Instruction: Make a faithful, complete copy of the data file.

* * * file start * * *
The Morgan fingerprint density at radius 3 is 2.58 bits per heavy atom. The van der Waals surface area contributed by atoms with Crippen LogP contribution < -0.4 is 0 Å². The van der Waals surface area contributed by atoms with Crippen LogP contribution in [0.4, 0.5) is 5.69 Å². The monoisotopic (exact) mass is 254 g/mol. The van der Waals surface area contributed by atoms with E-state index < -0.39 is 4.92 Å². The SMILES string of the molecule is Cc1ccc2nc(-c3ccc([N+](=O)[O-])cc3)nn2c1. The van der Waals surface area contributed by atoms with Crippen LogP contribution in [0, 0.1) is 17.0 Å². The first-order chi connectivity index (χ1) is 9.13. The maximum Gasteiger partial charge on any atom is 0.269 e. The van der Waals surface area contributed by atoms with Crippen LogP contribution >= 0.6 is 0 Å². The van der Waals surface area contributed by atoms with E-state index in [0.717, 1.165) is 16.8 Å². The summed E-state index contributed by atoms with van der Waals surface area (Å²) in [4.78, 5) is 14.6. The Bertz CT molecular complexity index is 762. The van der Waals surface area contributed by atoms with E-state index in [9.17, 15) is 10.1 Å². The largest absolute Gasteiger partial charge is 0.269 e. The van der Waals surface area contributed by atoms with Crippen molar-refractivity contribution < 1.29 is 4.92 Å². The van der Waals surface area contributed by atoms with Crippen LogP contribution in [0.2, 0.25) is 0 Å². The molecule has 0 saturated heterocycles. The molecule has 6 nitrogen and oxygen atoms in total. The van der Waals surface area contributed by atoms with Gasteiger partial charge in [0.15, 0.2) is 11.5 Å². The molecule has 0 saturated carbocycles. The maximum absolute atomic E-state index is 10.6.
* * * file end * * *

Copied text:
The Morgan fingerprint density at radius 3 is 2.58 bits per heavy atom. The van der Waals surface area contributed by atoms with Crippen LogP contribution < -0.4 is 0 Å². The van der Waals surface area contributed by atoms with Crippen LogP contribution in [0.4, 0.5) is 5.69 Å². The monoisotopic (exact) mass is 254 g/mol. The van der Waals surface area contributed by atoms with E-state index < -0.39 is 4.92 Å². The SMILES string of the molecule is Cc1ccc2nc(-c3ccc([N+](=O)[O-])cc3)nn2c1. The van der Waals surface area contributed by atoms with Crippen LogP contribution in [0, 0.1) is 17.0 Å². The first-order chi connectivity index (χ1) is 9.13. The maximum Gasteiger partial charge on any atom is 0.269 e. The van der Waals surface area contributed by atoms with Crippen LogP contribution >= 0.6 is 0 Å². The van der Waals surface area contributed by atoms with E-state index in [0.717, 1.165) is 16.8 Å². The summed E-state index contributed by atoms with van der Waals surface area (Å²) in [4.78, 5) is 14.6. The Bertz CT molecular complexity index is 762. The van der Waals surface area contributed by atoms with E-state index in [9.17, 15) is 10.1 Å². The largest absolute Gasteiger partial charge is 0.269 e. The van der Waals surface area contributed by atoms with Crippen molar-refractivity contribution < 1.29 is 4.92 Å². The van der Waals surface area contributed by atoms with Crippen LogP contribution in [0.2, 0.25) is 0 Å². The molecule has 0 saturated heterocycles. The molecule has 6 nitrogen and oxygen atoms in total. The van der Waals surface area contributed by atoms with Gasteiger partial charge in [0.15, 0.2) is 11.5 Å². The molecule has 0 saturated carbocycles. The maximum absolute atomic E-state index is 10.6.